Banks the best bet in European equities – Schroders

By Sam Shaw

Added 14th October 2016

Schroders’ James Sym believes the return to inflation could see a reversal of fortune for the European banking sector, calling them “the single most attractive opportunity in our asset class”.

Banks the best bet in European equities – Schroders

The manager of the European Alpha and Alpha Plus funds said the beleaguered sector was undergoing a shift from being “dog” holdings to becoming the sector darlings, with nine out of 10 fund professional investors currently underweight the sector.

He said: “To state the obvious, in a sector so unloved, given these stocks are trading way below fair value, a subsequent increase in their share prices would be incredibly painful for the many portfolios with little to no exposure.”

From a valuation standpoint, he said they ranged from “very” to “outrageously cheap”.

“For example, one of the better northern European banks might typically offer a 6% dividend yield. Venture to Italy and one can find dividend yields in the double digits. Not bad if you have spare cash for investment in a world where interest rates are 0% and over half of all European government bonds globally yield less than 1%.”

He said while – since the global financial crisis - the market has tended to view the banking sector’s level of profitability as unsustainable, citing legal and regulatory pressures and technology as structural threats, he said the bigger threat in the short term has been central bank monetary policy.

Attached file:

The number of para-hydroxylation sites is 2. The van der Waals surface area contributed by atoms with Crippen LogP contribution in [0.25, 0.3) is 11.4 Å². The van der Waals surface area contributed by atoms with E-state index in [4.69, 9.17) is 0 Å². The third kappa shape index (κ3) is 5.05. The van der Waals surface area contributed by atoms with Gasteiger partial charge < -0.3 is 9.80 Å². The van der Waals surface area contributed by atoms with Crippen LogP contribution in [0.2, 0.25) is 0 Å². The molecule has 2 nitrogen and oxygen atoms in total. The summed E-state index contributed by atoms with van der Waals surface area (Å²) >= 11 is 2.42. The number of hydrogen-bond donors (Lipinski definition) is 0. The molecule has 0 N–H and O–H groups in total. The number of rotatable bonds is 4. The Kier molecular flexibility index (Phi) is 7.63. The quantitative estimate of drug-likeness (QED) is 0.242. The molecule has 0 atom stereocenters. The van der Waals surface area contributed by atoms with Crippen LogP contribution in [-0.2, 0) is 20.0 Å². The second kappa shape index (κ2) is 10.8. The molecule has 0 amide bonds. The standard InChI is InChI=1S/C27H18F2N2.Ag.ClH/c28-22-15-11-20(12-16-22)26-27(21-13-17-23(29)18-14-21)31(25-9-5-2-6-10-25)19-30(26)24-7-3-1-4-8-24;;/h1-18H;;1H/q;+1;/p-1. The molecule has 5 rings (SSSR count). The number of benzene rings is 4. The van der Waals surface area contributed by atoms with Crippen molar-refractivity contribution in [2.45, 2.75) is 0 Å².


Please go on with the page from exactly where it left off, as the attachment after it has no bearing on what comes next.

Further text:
“There is no doubt that the alphabet soup of ZIRP/NIRP/QE has damaged banking profitability, and for the duration these policies are in place it will continue to do so.

“For those lucky enough never to have had the misfortune of trying to digest a bank’s financial statements, it’s perhaps enough to observe that since Mario Draghi announced QE in January 2015 forecasts for banking sector profits are down by over 20% and share prices by more than 30%. So we’ve identified the problem – excessively loose monetary policy.”

Yet he noted that such loose policy might be coming to an end, having failed to stimulate demand and inflation as was the intention.

“Consider that Japan has tried ZIRP for 20 years and in the West it’s approaching a decade. And economic growth has been virtually non-existent. As an aside I respectfully suggest the neoclassical economists’ models, which tie low rates to booming economies, might need a rethink.”

Warning that tighter lending criteria might hamper productivity rather than encourage it, Sym said the return of inflation – as the oil price looks to be stabilising – should see bond yields rising, returning to a ‘normal’ environment and less manipulated market.

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